Educating for Justice


By Father Jim Mulligan, CSC

My first assignment as a Holy Cross Father in 1969 was to teach religion and French at Notre Dame College School in Welland.

In 1976, after a sabbatical in France to advance my studies, I returned to Notre Dame to teach religion. I proposed to the principal and several key teachers at the school the idea of a pilgrimage – a holy walk. The idea had been percolating in my mind since my studies in Paris, where I had participated in a pilgrimage, walking with university students from Paris to the magnificent cathedral of Chartres.

I was very taken with the notion of a pilgrimage as metaphor for faith and life. I imagined three pillars that would serve as a foundation for such an endeavour: Fundraising to support projects in a developing country, witnessing to faith and educating for justice.

The fundraising effort of Miles for Millions, a Canadian campaign launched in 1967 to raise funds to alleviate world hunger, had ended, creating the opportunity for a similar initiative to assist the developing world from here in Niagara. The idea was simple: Pilgrims would raise money for each kilometre they walked, with the money raised divided between supporting a Holy Cross mission in Bangladesh, India or Peru, and The Canadian Catholic Organization for Development and Peace.

The faith experience is the second pillar of the pilgrimage.

A pilgrimage is a faith experience, a walk to a holy place. As Niagara does not have a shrine for Pilgrims to walk to, another location is designated as the holy site. Once there, pilgrims participate in Mass. In most instances, this is the school gym, although pilgrims from Denis Morris Catholic High School, Holy Cross Catholic Secondary School and Saint Francis Catholic Secondary School in St. Catharines each walk from their individual schools to the Market Square in downtown, where they share the Eucharist and walk in solidarity, before returning to their own schools after lunch. In Niagara Falls, Saint Michael Catholic High School and Saint Paul Catholic High School take turns hosting the event. At Notre Dame College School, where the Pilgrimage originated, a candlelight service is held at the end of each walk. One flame becomes many, as light is spread throughout the assembly.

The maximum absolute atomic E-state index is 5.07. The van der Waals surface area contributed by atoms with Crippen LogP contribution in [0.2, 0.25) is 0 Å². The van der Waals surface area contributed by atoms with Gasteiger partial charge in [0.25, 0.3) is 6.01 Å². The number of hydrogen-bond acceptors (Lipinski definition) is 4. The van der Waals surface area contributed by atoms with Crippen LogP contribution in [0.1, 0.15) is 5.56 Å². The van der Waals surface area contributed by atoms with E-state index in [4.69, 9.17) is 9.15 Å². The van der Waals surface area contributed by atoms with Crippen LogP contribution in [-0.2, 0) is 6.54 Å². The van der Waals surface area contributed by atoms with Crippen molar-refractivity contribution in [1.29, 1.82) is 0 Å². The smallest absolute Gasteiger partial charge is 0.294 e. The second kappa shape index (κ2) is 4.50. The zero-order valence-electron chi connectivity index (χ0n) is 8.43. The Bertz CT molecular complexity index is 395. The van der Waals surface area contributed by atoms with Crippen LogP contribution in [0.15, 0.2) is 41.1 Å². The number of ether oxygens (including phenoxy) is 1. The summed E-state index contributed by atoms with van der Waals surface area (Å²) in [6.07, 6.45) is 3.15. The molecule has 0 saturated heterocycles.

Educating for justice is a vital piece of the pilgrimage experience.

The preparation for the walk that takes place in the school and across the curriculum in the weeks leading up to Pilgrimage Sunday is the third pillar to the pilgrimage experience.

Over the past 39 years, a different question of justice and peace has been presented, giving students the opportunity to reflect on Catholic social teachings. By pondering these questions, students develop critical thinking skills that encourage them to think beyond what they see or read. It is important to show people how modern society often makes it easy to stray from gospel teachings; and equally important to impress upon students the way in which we are all interconnected and interdependent, making us responsible for one another.

Nearly four decades have passed since the first Pilgrimage took place in Welland. Thousands of miles have been walked in support of people in developing nations around the world. That it has withstood the changing times, and grown to become one of the most anticipated dates on the school year calendar proves it is a very important part of life in our Catholic high schools. It is also very important to the communities that have benefitted from some of the $2.6 million raised.

Source: Showcase, Fall 2014